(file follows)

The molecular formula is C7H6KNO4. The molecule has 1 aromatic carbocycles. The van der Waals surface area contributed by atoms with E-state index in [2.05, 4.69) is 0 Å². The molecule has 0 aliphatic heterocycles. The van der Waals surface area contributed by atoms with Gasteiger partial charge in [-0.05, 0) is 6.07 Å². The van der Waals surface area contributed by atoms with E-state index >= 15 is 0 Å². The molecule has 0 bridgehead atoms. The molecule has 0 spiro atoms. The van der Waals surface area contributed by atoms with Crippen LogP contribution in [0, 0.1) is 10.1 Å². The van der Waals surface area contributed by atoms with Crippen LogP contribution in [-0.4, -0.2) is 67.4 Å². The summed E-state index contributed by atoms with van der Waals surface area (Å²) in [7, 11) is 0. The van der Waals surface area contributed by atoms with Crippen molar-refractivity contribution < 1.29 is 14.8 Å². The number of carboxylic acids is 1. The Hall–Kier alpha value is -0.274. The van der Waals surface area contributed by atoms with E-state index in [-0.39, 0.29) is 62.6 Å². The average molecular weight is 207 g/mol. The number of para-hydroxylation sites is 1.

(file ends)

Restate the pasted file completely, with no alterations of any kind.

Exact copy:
The molecular formula is C7H6KNO4. The molecule has 1 aromatic carbocycles. The van der Waals surface area contributed by atoms with E-state index in [2.05, 4.69) is 0 Å². The molecule has 0 aliphatic heterocycles. The van der Waals surface area contributed by atoms with Gasteiger partial charge in [-0.05, 0) is 6.07 Å². The van der Waals surface area contributed by atoms with E-state index >= 15 is 0 Å². The molecule has 0 bridgehead atoms. The molecule has 0 spiro atoms. The van der Waals surface area contributed by atoms with Crippen LogP contribution in [0, 0.1) is 10.1 Å². The van der Waals surface area contributed by atoms with Crippen LogP contribution in [-0.4, -0.2) is 67.4 Å². The summed E-state index contributed by atoms with van der Waals surface area (Å²) in [7, 11) is 0. The van der Waals surface area contributed by atoms with Crippen molar-refractivity contribution < 1.29 is 14.8 Å². The number of carboxylic acids is 1. The Hall–Kier alpha value is -0.274. The van der Waals surface area contributed by atoms with E-state index in [-0.39, 0.29) is 62.6 Å². The average molecular weight is 207 g/mol. The number of para-hydroxylation sites is 1.